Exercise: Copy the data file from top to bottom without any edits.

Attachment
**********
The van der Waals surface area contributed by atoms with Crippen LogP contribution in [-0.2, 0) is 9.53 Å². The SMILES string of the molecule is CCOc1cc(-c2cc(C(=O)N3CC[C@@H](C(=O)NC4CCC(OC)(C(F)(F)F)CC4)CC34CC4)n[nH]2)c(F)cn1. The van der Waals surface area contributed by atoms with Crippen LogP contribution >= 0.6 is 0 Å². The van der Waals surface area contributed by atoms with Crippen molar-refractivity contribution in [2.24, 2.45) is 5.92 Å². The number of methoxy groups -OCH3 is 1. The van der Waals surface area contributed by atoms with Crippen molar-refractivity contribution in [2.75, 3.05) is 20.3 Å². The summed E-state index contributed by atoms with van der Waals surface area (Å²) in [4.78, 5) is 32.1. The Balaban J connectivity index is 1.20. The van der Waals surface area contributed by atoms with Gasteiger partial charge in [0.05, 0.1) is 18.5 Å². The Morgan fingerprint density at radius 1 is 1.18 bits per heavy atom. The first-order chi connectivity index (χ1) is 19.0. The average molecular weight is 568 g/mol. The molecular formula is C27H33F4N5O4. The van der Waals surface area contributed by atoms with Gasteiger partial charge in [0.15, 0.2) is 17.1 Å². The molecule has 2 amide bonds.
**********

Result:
The van der Waals surface area contributed by atoms with Crippen LogP contribution in [-0.2, 0) is 9.53 Å². The SMILES string of the molecule is CCOc1cc(-c2cc(C(=O)N3CC[C@@H](C(=O)NC4CCC(OC)(C(F)(F)F)CC4)CC34CC4)n[nH]2)c(F)cn1. The van der Waals surface area contributed by atoms with Crippen LogP contribution >= 0.6 is 0 Å². The van der Waals surface area contributed by atoms with Crippen molar-refractivity contribution in [2.24, 2.45) is 5.92 Å². The number of methoxy groups -OCH3 is 1. The van der Waals surface area contributed by atoms with Crippen molar-refractivity contribution in [2.75, 3.05) is 20.3 Å². The summed E-state index contributed by atoms with van der Waals surface area (Å²) in [4.78, 5) is 32.1. The Balaban J connectivity index is 1.20. The van der Waals surface area contributed by atoms with Gasteiger partial charge in [0.05, 0.1) is 18.5 Å². The Morgan fingerprint density at radius 1 is 1.18 bits per heavy atom. The first-order chi connectivity index (χ1) is 19.0. The average molecular weight is 568 g/mol. The molecular formula is C27H33F4N5O4. The van der Waals surface area contributed by atoms with Gasteiger partial charge in [0.15, 0.2) is 17.1 Å². The molecule has 2 amide bonds.